In 2009−10, around 51% of medical indemnity claims were finalised through a negotiated settlement and just 3% through a court decision, according to a report released today by the Australian Institute of Health and Welfare (AIHW). The remaining 46% of cases were discontinued.
The report, Public and private sector medical indemnity claims in Australia 2009-10, also shows that 58% of claims were settled for less than $10,000, including 17% where no payment was made. Just 6% were settled for $500,000 or more.
Two-thirds of claims were finalised within 3 years of being opened, while 14% took more than 5 years to be settled.
There were 2,900 new medical indemnity claims opened between July 2009 and June 2010 and around 2,650 claims that were closed (finalised). There were more new claims in the public sector compared with the private sector, and fewer claims closed in the public sector than in the private sector.
Compared to previous years, there were more new claims in 2009-10 compared to 2007-08 (2,255) and 2008-09 (2,625) and fewer closed claims than in 2007-08 (2,675) and 2008-09 (3,093).
‘As in previous years, the most common allegation for loss in 2009–10 related to a procedure—for example failure of a procedure, or post-operative complications. Diagnosis and treatment were the next two most common claim categories,’ said AIHW spokesperson Nigel Harding.
The most common allegation of harm was neuromusculoskeletal and movement-related body functions and structures.
Almost three-quarters of allegedly affected patients were adults, with female patients outnumbering males.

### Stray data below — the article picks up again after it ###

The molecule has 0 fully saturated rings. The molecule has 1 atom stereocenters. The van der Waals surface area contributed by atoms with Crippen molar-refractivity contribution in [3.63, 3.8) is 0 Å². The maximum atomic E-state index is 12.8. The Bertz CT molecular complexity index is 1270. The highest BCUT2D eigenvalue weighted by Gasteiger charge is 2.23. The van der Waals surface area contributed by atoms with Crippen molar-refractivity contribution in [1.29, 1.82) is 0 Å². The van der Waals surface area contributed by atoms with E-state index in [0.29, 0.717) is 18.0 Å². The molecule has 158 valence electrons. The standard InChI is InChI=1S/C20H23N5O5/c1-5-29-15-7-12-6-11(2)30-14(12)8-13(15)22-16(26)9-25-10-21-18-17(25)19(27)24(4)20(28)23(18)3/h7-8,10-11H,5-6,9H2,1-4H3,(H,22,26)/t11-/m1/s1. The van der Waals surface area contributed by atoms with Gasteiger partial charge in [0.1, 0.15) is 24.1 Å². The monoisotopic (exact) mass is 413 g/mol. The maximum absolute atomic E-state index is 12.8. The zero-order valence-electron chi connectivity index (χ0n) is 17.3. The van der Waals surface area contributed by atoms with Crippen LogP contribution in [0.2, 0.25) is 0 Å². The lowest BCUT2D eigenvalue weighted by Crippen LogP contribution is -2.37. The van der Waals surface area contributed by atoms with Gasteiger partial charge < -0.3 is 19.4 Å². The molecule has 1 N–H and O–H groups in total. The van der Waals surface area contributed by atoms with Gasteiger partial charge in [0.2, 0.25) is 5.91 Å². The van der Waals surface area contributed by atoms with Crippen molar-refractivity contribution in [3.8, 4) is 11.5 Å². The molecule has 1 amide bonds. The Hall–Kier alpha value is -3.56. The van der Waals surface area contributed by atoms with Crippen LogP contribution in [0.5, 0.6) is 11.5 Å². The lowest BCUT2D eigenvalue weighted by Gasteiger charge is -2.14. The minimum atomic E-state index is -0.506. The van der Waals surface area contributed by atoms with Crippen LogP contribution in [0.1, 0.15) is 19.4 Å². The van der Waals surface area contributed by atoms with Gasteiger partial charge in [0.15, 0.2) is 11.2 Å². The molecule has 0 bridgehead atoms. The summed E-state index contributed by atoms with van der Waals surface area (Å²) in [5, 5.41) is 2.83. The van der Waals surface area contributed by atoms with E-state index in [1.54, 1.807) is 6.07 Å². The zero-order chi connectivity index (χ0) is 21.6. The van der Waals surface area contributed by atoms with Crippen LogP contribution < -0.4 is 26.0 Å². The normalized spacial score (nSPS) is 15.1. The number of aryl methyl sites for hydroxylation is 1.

Where the patient was a baby, almost one-third of new claims were associated with mental and nervous system effects.
A second report focusing on public sector claims only, also released today by the AIHW, shows there were 1,620 new public sector claims in 2009–10, substantially more than in each of the previous 3 years (when there were about 1,100–1,300 new claims per year).
‘The proportion of public sector medical indemnity claims closed for a large amount—$500,000 or more—was higher in 2009–10 (9%) than in any of the previous 4 years (4–8%). However, the proportion of claims associated with severe injury to the patient or the patient’s death was similar to previous years’, Mr Harding said.
The AIHW is a major national agency set up by the Australian Government to provide reliable, regular and relevant information and statistics on Australia's health and welfare.
Canberra, 16 May 2012
Further information: Nigel Harding, AIHW, tel. 02 6244 1025, mob. 0409 307 671
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